Dayton’s Immaculate Conception School accepts students who use state-issued vouchers to escape failing public schools.
The majority of teachers in these cities do not remain in the same district long enough to qualify for even a minimal pension, and only a very tiny fraction of teachers stay long enough to receive a pension that would be sufficient for a stable retirement.
Chris Cerf will step down from his position as New Jersey education commissioner to work for Amplify, an education technology firm run by Joel Klein (his former boss).
In New Jersey, the editorial board of the Star-Ledger mounts a strong defense of Cami Anderson, the Newark superintendent.
Those who follow New York City schools have been witnessing a time-honored ritual — pro-testing school reformers have mightily overreached, inviting pushback that’s now poised to dismantle much of their useful handiwork.
If you want to understand why supporters of the Common Core are frustrated—OK, exasperated—by some of our opponents’ seemingly unlimited willingness to engage in dishonest debate, consider this latest episode.
Summer 2009 | Education Next
Julie Young, who launched Florida Virtual School 17 years ago as the first statewide online school in the country, has announced her retirement.
In response to some recent articles about the growing divide between public schools attended by rich kids and schools attended by poor kids, Jon Chait points out a strange twist in the debate over public education.
The proportion of children from low-income families who obtain a college degree is low — around 9 percent — compared with 50 percent of children from affluent families, notes Peg Tyre in the New York Times.
As an advocate for struggling learners, I support the Common Core. Why? For these students, there’s nothing more effective than high expectations and accountability. The Common Core is tough love.
How can the government best incentivize and speed up the creation of “high impact” learning technologies?
Critics often accuse school reformers of “privatizing” public education. When for-profits enter the conversation, those same critics level more serious charges and often accuse those companies of having one motive: making money off of the backs of kids.
BASIS schools are open-admission charter schools that are among the top-performing schools in the country. Their founders have announced that they will create a separate network of private schools based on the same model.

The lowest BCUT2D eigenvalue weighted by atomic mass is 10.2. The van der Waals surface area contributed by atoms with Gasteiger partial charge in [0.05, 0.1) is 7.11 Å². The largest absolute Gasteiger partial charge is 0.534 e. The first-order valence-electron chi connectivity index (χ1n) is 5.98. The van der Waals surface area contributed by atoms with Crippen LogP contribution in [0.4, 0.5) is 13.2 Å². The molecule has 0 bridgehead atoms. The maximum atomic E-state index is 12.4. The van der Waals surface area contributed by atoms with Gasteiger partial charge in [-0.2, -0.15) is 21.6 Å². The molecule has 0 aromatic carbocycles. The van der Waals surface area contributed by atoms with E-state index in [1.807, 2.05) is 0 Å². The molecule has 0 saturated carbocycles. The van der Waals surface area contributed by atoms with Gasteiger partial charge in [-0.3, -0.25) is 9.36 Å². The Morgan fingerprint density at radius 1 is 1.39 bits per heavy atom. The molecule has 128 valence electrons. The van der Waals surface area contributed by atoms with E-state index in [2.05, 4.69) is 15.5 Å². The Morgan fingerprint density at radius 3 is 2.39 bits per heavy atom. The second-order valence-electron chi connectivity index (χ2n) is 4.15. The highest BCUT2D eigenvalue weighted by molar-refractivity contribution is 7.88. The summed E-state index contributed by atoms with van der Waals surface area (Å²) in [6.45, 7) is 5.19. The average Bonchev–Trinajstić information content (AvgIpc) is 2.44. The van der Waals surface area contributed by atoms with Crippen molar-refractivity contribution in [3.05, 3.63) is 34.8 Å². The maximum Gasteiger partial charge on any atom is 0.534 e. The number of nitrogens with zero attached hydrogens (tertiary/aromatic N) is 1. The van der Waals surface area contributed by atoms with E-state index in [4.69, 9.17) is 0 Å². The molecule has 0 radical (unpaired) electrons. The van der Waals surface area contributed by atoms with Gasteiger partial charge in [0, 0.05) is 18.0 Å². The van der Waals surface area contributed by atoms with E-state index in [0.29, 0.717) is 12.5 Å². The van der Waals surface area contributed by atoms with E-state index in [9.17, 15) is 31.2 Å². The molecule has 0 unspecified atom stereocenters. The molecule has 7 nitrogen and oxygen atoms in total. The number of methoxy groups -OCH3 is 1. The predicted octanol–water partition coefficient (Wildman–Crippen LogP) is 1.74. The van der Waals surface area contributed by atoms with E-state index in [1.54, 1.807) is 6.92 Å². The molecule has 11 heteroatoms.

Will states and cities facing skyrocketing costs find a way to protect the retirement benefits that people have already earned while making changes to the way benefits are earned in the future?
Private schools that accept voucher students struggle to make ends meet, but are strikingly mission focused, often with a crusader’s zeal to educate every child that comes through their door, bearing a voucher or not.
This case study is drawn from “Pluck and Tenacity: How five private schools in Ohio have adapted to vouchers.”
In the Washington Post, Jay Mathews writes about popular misconceptions about KIPP schools.
A popular program for gifted students at an elementary school in Brooklyn is being shut down and in the future “classes will be heterogeneously grouped to reflect the diversity of our student body and the community,” according to the principal of the school, P.S. 139.
How can we capture the benefits of course choice while also protecting students from poor-quality course choice providers?
The U.S. Department of Education issued new guidance for the Public Charter Schools Program that will allow charters to use “weighted lotteries” without forfeiting their chance to receive federal start-up funds.
Behind the Headline: Children Learn Much from Field Trips That They Can’t Get from Lectures or Textbooks
In the Washington Post, Jay Mathews laments the fact that the field trip, once woven into the American school experience, is in decline.
Most consequential decisions are made by district and state leaders, yet these leaders lack the infrastructure to learn quickly what’s working and what’s not.
Better policy alone won’t expand the public-school options available to rural kids. Charter advocates need to better understand rural communities—their strengths, challenges, hopes, and fears.
If DCPS wants to have diverse schools among its ranks, it’s going to need some help from public policy. Controlled choice is one way.